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Vodka Made From CO2? Entrepreneurs Find Surprising Uses for Captured Carbon

Benoit Morenne writes in The Wall Street Journal on the many ways that sequestered carbon is being used to create new and innovative products. 

The C3 Take
  • Air Company, a Brooklyn-based startup, is using captured CO2 to make vodka.
  • The company sends green hydrogen and carbon captured from ethanol plants into a catalyst that converts the gasses into ethanol and water. From there the company distills the liquids to produce vodka.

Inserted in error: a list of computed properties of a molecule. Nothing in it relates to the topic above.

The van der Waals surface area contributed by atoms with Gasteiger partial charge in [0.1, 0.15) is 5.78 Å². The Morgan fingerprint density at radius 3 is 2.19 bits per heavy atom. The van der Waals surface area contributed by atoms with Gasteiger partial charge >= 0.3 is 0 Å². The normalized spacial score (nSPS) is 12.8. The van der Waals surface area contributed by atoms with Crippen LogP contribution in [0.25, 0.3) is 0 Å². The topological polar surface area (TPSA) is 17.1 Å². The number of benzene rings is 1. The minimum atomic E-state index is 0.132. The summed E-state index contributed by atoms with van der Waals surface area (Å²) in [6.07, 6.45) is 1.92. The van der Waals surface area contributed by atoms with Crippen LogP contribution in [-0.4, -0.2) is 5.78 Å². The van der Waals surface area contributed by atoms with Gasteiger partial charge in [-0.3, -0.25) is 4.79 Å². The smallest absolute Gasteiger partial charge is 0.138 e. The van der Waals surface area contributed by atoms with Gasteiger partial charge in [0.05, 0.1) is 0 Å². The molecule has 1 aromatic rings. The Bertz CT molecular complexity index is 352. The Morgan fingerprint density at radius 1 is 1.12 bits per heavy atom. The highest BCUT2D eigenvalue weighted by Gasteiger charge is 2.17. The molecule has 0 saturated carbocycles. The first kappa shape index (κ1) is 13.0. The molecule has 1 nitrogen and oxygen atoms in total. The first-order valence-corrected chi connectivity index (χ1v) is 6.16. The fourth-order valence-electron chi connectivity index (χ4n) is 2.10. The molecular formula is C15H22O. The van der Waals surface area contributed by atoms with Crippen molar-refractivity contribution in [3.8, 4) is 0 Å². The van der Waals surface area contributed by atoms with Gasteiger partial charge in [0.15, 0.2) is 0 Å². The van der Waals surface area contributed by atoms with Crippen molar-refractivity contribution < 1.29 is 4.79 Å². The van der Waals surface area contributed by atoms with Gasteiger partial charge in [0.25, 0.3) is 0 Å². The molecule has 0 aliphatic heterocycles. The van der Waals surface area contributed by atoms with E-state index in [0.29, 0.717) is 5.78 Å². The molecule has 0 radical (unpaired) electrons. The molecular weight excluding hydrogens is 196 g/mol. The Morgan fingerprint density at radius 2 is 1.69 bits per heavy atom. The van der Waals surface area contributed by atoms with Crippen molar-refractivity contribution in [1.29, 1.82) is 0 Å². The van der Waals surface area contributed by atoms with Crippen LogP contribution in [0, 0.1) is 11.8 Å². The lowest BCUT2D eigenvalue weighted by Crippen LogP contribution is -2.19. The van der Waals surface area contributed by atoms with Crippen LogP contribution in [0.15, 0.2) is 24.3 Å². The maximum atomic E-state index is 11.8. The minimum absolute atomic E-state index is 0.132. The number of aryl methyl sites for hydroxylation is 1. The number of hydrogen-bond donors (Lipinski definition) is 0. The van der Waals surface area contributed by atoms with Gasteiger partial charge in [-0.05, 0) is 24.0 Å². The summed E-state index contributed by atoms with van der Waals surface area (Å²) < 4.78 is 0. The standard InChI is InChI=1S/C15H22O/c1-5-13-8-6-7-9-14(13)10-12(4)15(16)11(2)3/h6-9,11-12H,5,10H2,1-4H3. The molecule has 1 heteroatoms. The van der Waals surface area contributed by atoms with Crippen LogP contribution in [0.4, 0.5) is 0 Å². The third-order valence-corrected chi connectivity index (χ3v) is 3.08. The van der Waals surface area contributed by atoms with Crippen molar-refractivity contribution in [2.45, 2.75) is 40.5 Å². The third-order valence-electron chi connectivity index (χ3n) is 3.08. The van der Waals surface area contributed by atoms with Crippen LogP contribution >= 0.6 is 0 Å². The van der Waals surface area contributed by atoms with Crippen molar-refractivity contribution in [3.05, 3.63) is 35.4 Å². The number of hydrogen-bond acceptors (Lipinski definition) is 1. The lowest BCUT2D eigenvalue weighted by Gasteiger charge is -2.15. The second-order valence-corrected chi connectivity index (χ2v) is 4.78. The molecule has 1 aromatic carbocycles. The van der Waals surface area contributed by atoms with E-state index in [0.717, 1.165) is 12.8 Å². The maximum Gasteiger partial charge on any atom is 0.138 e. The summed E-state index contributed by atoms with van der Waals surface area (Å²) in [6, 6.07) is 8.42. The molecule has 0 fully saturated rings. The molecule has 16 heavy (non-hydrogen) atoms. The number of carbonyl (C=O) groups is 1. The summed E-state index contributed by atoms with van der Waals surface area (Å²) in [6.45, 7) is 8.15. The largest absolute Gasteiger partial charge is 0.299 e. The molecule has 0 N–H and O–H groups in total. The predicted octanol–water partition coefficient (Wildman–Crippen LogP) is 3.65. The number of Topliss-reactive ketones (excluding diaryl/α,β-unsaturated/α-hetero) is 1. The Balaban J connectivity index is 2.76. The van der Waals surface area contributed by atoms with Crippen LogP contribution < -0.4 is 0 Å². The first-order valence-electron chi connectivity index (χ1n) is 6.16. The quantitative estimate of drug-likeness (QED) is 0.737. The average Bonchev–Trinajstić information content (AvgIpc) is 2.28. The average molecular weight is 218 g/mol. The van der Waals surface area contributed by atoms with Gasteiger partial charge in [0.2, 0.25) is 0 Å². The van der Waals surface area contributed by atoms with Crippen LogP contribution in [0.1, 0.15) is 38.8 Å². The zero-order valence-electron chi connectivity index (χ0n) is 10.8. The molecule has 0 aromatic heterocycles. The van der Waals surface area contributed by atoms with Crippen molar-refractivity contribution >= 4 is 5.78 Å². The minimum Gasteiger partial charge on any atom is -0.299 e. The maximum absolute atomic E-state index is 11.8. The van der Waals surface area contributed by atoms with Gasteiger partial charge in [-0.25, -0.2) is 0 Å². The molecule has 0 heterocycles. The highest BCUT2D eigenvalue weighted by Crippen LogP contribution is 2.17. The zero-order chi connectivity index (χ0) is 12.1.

• Air Company estimates that one liter of vodka removes one pound of CO2 from the air.

“The liquor, marketed as Air Vodka, comes in 750 ml bottles and retails for around $65. Air Company uses a similar technique to make hand sanitizer and, starting this spring, a fragrance. These products are a stepping stone towards building more complex products such as jet fuel, Dr. Sheehan says. ‘We’re not sitting here cranking out vodka for the sake of cranking out vodka.'”

Read the full article here.

The views and opinions expressed are those of the author’s and do not necessarily reflect the official policy or position of C3.

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